Directed by Don Wies
Synopsis: When Galen hurts his leg and can't travel, Virdon and Burke seek refuge on a farm so he can recover. The tenant farmer and his family are mistrustful of humans but agrees to let them stay so long as the humans' work. Most of the family warms to our heroes as their knowledge proves useful around the farm, Anto, the eldest son, resents the strangers, fearing they will hex his cow that is about to give birth, and ruin his change to start a farm of his own. When Virdon helps deliver not one but two bull calves, Anto is won over and names the calves after the astronauts.

Trey: This episode should be subtitled "or how astronauts from a technologically advanced society know way more about farming that mutli-generation ape farmers." 

Jason: It's my 2nd favorite episode of Little House on the Planet of the Apes, just behind the one with  guest star Johnny Cash! 

Trey: Don't give our readers false hope.

Jason: But yeah, it seems like Virdon has forgotten more about farming than these apes will ever know.

Trey: We're given a preview of this theme in the obligatory "heroes on the run" bit in the beginning: We're told apes don't know anything about the compass and can only tell direction at night by the stars. They can make firearms and snazzy uniforms, but not a compass.

Jason: Priorities! If you're going to run an ape-centric fascist society you're gonna need guns and jackboots. Advanced farming strategies can wait. 

Galen's first reaction when shown Virdon's hand-crafted compass is to ask "Is it witchcraft?"-- statement heavy with implications, none of which will be explored here. Give me ape witches, please!  

Trey: I think this may also be the first references to ape superstition/religion in the series! There is certainly much more talk of spirits here than in previous episodes.

Jason: Yes, and it's nice to be thrown a little world-building here and there in this otherwise standard pastoral tale. No details, but it makes my ears perk up when such hints are dropped about the setting. Speaking of which, we also get another glimpse of that wall map of North America, including additional X's and skulls, presumably to indicate areas still too irradiated for habitation, but we are given no clues. Give me Journey Into the Forbidden Zone on the Planet of the Apes! Okay, I'll stop making unreasonable demands now. 

Trey: Well, don't stop on my account! Anyway, the tenant farmer family is a mix of Old West and Medieval. Polar and his wife are like Western homesteaders. Remus could be the kid from Shane or similar. Anto on the other hand, acts like the superstitious villager from a time travel story.

Jason: The whole production skews toward the Western. I expect most of the actors and stuntmen portraying gorilla thugs on horseback were wearing cowboy hats and menacing Hoss and the boys at the Ponderosa not too long before. 

Trey: The scenic Fox Movie Ranch adds to that effect. So, the tenant farmers status adds another aspect to ape society we haven't before. IMDB says the script originally called for them to be gorillas. That would have been interesting, because we don't really get any "good" gorillas (or orangutans) in the series. On the other hand, having them be chimpanzees and disparage poor farmers breaks up the species caste system.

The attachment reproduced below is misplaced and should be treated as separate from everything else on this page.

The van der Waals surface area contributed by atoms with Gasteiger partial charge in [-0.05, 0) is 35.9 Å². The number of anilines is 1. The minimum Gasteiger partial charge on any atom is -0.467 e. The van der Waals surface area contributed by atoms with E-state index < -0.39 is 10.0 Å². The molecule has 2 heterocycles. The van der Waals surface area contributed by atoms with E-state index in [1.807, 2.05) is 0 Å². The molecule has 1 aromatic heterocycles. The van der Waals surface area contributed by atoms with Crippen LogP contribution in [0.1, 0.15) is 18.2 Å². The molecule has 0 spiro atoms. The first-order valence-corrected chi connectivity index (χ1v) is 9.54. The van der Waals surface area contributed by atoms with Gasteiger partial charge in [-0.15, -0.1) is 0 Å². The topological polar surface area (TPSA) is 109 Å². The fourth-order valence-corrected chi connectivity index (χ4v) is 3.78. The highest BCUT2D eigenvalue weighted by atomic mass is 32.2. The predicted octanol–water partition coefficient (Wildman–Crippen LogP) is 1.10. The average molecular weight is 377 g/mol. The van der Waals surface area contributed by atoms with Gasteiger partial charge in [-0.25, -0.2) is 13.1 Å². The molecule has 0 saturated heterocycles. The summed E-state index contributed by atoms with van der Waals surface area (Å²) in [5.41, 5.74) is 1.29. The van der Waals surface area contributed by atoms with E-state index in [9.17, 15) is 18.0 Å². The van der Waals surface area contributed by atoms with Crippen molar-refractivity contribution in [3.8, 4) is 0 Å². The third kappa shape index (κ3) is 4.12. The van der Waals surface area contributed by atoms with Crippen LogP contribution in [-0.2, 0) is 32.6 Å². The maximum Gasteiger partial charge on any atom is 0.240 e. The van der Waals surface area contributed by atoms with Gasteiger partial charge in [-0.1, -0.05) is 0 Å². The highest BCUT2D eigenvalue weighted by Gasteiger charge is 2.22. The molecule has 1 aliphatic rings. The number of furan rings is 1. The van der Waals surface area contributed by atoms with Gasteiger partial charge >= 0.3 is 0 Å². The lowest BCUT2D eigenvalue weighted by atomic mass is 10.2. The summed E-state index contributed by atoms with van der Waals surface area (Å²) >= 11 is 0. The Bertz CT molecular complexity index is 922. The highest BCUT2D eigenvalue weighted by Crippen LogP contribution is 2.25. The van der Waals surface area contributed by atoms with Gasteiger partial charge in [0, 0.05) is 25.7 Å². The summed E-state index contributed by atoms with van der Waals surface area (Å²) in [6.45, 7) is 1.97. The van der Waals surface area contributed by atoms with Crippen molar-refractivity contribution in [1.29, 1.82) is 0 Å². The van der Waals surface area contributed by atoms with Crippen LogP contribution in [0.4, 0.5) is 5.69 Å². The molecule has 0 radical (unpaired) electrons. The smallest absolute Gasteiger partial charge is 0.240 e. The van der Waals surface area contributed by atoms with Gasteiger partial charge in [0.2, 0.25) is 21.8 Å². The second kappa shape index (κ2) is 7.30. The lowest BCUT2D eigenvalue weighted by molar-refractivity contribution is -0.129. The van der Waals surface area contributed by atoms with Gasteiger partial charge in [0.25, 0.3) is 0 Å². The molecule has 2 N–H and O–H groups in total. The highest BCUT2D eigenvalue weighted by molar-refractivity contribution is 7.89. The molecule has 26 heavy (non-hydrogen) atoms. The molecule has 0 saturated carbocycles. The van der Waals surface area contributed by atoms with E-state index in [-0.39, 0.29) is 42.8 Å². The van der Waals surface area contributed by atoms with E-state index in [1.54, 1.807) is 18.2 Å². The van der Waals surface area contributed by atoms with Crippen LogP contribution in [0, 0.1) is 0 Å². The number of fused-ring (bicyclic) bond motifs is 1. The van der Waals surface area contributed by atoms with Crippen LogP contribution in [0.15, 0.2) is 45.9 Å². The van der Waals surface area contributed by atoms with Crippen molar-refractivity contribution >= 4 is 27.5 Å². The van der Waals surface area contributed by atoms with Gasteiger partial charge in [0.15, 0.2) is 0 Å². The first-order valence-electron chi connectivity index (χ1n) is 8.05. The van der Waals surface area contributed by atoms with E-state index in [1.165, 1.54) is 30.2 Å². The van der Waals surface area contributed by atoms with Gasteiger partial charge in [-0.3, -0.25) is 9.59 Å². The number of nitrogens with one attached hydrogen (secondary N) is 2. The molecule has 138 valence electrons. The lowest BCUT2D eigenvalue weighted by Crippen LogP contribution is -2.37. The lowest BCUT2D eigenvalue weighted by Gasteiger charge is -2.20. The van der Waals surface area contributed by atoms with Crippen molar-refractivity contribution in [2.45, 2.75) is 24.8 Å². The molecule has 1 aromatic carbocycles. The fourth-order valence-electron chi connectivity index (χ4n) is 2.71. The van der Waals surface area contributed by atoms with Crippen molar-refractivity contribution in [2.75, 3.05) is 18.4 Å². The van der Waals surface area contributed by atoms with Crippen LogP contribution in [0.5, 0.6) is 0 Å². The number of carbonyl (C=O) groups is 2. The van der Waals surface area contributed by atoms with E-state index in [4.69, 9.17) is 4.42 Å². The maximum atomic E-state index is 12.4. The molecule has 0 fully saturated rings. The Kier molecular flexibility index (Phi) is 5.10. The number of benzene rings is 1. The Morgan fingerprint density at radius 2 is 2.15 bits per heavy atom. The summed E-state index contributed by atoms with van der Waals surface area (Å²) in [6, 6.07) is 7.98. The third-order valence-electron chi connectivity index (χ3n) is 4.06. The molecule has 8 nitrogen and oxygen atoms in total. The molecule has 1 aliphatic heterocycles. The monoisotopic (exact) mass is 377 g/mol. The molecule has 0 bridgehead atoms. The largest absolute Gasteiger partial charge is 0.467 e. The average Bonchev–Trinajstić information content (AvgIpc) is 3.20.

Jason: Low-status chimps..Or perhaps part of some back-to-nature movement?

Trey: Surely not chimp hippies! Though there is precedent with the anti-war protestors in Beneath the Planet of the Apes.

Amusing that these poor farmers even have a strong idea of what is "human work" vs. "ape work."

Jason: The social commentary in this episode, as progressive as mid-70s TV productions got, of course, is definitely in the forefront. Uncomfortably so at times! One not-so-hilarious remark from Burke in particular sticks out like a sore thumb.  

Trey: I know the one you mean! But I like that the writers are thinking of the implications of ape vegetarianism and their society. The fact that they believe humans are dangerous to cows or could never keep them because they would just eat them is funny.

Jason: I enjoyed this as well. One of the few reminders that this program is ostensibly science fiction instead of a fantastic parable. It's nice to see something speculative once in a while.

Trey: The best part of the episode for me, though, is Anto's human impression. I feel like that ape should give up farming and move to the big city and become a comic on the simian equivalent of Vaudeville.

Jason: Oh yeah? I say ape humor has advanced about as much as their farming techniques. Keep trying, apes!

Trey: This episode was lower on the action/adventure aspect but took more time with the characters and worldbuilding (in a way) than previous episodes. The story, I suppose, is as formulaic as what came before, just in different ways, but the script perhaps made better use of that formula.

Jason: Formulaic, to be sure, but I agree that this episode worked better than it had the right to. It was my favorite so far. Sci-Fi action it was not, but it gave us some fun insights into ape culture as it ticked off the boxes. What's next, I wonder?

Trey: Well, from "good seeds" to a bad seed--or at least a kid in need of a good father figure. He's played by Jackie Earle Haley!